A comparison of color-, shape- and pattern-learning by the hymenopteran parasitoid Microplitis croceipes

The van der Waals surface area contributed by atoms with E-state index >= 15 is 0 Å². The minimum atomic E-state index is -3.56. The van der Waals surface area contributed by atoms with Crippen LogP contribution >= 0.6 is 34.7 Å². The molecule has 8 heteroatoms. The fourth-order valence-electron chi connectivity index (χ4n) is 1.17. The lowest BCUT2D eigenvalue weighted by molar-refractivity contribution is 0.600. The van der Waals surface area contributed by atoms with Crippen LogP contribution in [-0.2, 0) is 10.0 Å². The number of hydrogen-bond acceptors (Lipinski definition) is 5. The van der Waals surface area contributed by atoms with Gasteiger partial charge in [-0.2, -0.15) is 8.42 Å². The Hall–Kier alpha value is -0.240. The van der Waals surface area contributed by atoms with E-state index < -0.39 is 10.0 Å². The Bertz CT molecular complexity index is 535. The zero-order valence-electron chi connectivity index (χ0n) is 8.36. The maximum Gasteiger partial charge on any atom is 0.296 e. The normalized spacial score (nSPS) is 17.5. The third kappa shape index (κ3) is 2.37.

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Visual learning by the larval parasitoid, Microplitis croceipes Cresson (Hymenoptera: Braconidae) was investigated in flight chamber studies. During conditioning, free-ranging parasitoids were given a choice between two visual alternatives, only one of which offered a host larva. By using alternatives that differed in either color, shape or pattern, parasitoids could be conditioned to distinguish host sites on the basis of each of these visual cues. Tests during which no reward was offered were conducted following six rewards (ovipositions) at one of the two alternative stimuli. The test results reveal that M. croceipes learned to distinguish between shapes more readily than between colors or patterns. This high rate of shape learning in this parasitoid is in strong contrast to the learning capacity of honey bees, which have been shown to learn color better than pattern and pattern better than shapes. It is argued that the difference in learning capacities between M. croceipes and the honey bee may reflect the different selection pressures imposed on these two species by their natural ecological needs. The high rate of shape learning in M. croceipes may be adaptive in dealing with the homochromatic but multishaped environment in which parasitoids have to locate their herbivorous hosts.
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